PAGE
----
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MY RESPONSE TO THE COVID19 PANDEMIC:
To all my Amazing Blog Readers, I want to address the current COVID19 PANDEMIC. I am hoping that everyone who reads this is taking the situation very seriously.
Please only leave your homes if it is absolutely necessary. If you do have to go out, make sure you are wearing gloves, and/or use hand sanitizer as often as possible.
We are living through something that will be talked about in the future just as much as The Great Depression and hundreds of thousands of people will die (and many already have.)
Please respect the fact that this virus is killing our seniors and is also deadly to those who have underlying health issues. Please. Please.
AND READ MORE BOOKS!!!
Coronavirus in Canada: how to get tested, what the symptoms are, where to get help
A province-by-province breakdown of advice, requirements and who to call if you think you might have it, along with information on who is most vulnerable
NOTE: This post was originally published on March 12, and is being updated frequently with the most recent information from official federal and provincial sources. Because events are changing quickly, we are drawing not only from government websites but also Twitter feeds, press conferences and other sources. Last update was Thursday, April 9 at 12 p.m.
In addition to all provinces having declared emergencies to deal with the coronavirus, cities are doing the same. On April 1, Toronto declared an emergency, cancelled all non-essential services and upcoming events and closed many facilities. It won’t be the last municipality to do so. In addition to checking this post for the latest federal and provincial guidance. Maclean’s recommends that readers check their own municipal websites for specific local information.
As the coronavirus known as COVID-19 spreads in Canada, the sheer volume of information and misinformation about it can make it difficult to know exactly what is going on, and what to do if you think you or someone near you could have the virus.
So Maclean’s has compiled information about the current situation in Canada, symptoms of COVID-19, who is most vulnerable to the virus, as well as self-isolation and notification details for each province and territory. We combed through the official coronavirus webpages of the federal, provincial and territorial governments, as well as of the World Health Organization (WHO), which published a preliminary report on the outbreak in China. Sources are noted throughout.
As each province and territory has its own health terminology—Telehealth Ontario vs. Health Link 811 in Alberta, for example—much of the wording is taken directly from their sites to avoid confusion.
An important note: this information is frequently revised and updated by authorities. This post, too, is being updated regularly, but we urge readers to click on the links, especially the official sites, for the latest.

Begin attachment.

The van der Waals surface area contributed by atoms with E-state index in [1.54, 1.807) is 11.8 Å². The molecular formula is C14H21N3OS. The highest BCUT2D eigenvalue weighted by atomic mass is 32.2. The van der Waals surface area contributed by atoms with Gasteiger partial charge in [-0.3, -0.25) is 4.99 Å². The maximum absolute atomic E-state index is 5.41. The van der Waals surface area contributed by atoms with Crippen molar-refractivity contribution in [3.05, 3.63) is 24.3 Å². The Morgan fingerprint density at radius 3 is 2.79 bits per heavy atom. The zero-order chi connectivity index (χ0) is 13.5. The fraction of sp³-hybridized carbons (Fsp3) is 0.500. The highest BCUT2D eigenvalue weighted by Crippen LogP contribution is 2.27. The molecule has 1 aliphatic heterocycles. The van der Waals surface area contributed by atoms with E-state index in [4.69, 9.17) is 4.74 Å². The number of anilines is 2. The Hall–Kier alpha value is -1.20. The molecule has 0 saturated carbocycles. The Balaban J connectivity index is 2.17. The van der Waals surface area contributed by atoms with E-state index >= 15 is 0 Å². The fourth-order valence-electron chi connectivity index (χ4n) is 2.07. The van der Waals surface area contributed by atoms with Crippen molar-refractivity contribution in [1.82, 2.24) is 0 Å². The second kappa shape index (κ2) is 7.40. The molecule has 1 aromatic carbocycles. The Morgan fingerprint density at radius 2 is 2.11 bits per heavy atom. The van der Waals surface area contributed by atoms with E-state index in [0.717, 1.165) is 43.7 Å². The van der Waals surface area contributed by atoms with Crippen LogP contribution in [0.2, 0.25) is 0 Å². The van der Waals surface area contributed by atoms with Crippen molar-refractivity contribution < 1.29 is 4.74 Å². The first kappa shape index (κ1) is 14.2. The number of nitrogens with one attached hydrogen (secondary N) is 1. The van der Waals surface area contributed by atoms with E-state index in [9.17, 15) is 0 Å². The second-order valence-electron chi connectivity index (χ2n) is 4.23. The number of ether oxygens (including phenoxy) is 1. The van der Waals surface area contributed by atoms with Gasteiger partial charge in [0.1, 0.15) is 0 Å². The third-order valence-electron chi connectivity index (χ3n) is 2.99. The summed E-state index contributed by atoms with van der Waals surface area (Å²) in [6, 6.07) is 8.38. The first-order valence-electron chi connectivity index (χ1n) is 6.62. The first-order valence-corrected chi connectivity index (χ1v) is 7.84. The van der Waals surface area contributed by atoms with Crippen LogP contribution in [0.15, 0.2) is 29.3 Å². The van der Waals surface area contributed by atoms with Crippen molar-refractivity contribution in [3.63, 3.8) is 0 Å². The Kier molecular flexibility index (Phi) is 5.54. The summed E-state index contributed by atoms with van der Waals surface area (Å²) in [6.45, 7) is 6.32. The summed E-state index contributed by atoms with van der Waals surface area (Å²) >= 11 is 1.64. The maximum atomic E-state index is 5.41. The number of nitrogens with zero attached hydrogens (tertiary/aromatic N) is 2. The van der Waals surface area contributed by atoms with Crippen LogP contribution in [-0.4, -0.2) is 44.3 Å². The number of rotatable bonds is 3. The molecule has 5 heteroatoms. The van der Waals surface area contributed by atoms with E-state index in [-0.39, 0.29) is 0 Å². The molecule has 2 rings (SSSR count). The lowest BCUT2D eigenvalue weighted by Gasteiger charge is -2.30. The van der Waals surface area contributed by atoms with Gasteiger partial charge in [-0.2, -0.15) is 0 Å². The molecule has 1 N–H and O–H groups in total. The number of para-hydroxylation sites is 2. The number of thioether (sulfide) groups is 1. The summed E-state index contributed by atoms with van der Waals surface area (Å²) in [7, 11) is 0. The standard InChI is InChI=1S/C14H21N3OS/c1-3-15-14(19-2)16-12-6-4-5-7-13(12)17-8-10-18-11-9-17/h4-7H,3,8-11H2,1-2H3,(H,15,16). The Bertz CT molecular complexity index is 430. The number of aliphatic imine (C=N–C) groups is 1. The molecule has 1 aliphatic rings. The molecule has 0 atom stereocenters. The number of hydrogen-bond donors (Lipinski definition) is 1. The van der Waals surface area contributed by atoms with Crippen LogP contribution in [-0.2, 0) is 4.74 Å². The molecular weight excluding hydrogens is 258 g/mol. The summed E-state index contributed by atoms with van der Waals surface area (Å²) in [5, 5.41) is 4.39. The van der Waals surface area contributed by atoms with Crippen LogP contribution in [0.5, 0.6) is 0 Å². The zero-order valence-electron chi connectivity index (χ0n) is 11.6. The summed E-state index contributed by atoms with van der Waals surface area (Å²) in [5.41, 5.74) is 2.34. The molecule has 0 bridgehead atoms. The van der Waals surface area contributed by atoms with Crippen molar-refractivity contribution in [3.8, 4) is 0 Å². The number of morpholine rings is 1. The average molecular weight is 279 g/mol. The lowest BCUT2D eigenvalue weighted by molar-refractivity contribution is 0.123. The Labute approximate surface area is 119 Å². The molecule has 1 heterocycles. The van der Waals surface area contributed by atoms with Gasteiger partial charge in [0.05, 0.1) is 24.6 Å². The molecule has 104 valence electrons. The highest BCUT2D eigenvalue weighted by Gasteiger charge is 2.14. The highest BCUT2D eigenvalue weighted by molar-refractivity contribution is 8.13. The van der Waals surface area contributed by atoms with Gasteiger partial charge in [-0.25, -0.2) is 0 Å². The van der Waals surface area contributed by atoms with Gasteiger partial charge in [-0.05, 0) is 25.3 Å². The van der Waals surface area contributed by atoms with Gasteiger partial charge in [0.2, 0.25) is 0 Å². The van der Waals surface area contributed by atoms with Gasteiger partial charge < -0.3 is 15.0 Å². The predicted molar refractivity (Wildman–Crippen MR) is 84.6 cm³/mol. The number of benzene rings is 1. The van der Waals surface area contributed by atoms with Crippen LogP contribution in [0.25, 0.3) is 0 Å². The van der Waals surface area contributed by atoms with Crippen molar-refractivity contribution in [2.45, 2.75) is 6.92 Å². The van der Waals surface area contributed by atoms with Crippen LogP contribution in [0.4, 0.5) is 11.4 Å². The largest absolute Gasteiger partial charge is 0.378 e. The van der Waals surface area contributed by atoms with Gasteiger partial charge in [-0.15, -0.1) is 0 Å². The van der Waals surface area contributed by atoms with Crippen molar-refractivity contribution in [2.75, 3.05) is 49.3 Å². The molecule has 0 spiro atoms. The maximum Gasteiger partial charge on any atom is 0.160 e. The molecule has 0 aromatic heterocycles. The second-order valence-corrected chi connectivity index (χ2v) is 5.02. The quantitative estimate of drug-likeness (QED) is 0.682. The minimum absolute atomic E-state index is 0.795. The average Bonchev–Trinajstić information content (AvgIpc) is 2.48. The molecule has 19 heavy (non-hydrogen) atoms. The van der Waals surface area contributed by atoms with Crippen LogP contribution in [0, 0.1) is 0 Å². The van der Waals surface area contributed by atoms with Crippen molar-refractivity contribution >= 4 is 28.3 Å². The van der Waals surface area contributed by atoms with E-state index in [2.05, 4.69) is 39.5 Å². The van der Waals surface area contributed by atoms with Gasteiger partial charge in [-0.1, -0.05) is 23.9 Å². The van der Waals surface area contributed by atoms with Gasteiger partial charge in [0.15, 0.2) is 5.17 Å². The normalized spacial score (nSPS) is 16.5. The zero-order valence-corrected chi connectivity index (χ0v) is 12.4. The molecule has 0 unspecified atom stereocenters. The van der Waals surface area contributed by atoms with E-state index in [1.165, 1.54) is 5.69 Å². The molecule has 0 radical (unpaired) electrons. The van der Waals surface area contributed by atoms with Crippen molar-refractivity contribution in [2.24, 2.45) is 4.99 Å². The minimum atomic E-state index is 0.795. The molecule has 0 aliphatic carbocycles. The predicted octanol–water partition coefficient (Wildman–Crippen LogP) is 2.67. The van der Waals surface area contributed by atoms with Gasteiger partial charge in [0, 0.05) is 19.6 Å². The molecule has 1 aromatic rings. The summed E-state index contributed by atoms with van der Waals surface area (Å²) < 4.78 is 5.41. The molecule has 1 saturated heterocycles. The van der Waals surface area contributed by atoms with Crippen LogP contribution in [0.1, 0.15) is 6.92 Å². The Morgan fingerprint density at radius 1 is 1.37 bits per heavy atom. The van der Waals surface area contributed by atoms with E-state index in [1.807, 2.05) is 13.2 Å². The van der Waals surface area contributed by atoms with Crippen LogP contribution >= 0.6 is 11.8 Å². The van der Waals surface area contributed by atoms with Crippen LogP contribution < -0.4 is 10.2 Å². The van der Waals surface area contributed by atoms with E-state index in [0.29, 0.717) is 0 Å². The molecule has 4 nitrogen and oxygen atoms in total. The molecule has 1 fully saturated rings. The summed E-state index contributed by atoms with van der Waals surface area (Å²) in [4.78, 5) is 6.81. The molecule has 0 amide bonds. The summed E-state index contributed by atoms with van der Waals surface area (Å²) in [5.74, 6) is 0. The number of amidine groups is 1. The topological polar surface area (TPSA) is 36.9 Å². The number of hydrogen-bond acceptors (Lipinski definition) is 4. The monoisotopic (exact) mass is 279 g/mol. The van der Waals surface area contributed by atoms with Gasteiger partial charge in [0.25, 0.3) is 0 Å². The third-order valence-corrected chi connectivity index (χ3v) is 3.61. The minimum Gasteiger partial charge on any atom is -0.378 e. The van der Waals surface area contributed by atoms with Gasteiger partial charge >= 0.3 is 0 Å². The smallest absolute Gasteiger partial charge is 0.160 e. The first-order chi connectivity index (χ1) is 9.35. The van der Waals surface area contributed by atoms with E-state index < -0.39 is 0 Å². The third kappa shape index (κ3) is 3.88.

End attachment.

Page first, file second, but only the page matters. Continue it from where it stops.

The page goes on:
Also, wash your hands with soap. Often.
To skip directly to information and instructions for your home province on this post, follow the applicable link below:
Prince Edward Island
Newfoundland and Labrador
Symptoms may take up to 14 days to appear after exposure to the virus while the average is 5-6 days after infection (PHAC and WHO).
According to a World Health Organization report from the end of February on COVID-19 in China, symptoms in confirmed cases included:
- Fever (88%)
- Dry cough (68%)
- Fatigue (38%)
- Sputum production (33%)
- Shortness of breath (19%)
- Muscle or joint pain (15%)
- Sore throat (14%)
- Headache (14%)
- Chills (11%)
April 9, 11 a.m. update: According to the Public Health Agency of Canada, commonly reported symptoms among confirmed cases in Canada include:
and weakness (55%)
The WHO report on COVID-19 in China found that:
- 80% of patients experienced mild to moderate effects (fever, cough, maybe pneumonia—but not needing supplemental oxygen)
- 14% suffered severe symptoms (requiring supplemental oxygen, including via a ventilator)
- 1% were critical (respiratory failure, septic shock and/or organ dysfunction/failure)
Who is most vulnerable?
There is increased risk of more severe outcomes for those:
- Aged 65 and over
- With compromised immune systems
- With underlying medical conditions or chronic diseases including:
- heart, renal or chronic lung disease (Ont.)
Those warnings follow the findings of that February WHO report on COVID-19 in China. According to the research team, the age difference among those affected was stark: 21.9 per cent of those over 80 years died, while just 2.4 per cent of all reported cases were children aged 18 and under (only 0.2 percent of those became critically ill).
As well, while 1.4 percent of COVID-19 patients with no other underlying conditions died, those with other conditions experienced much higher death rates:
- cardiovascular disease (13.2%)
- diabetes (8.4%)
- hypertension (8.4%)
- chronic respiratory disease (8%)
- cancer (7.6%)
In more severe cases, public health authorities believe infection can cause pneumonia, severe acute respiratory syndrome, kidney failure and even death (Sask). Yet, unlike the nature of influenza, pregnant women do not appear to be at a higher risk for the severe form of COVID-19, according to the WHO report.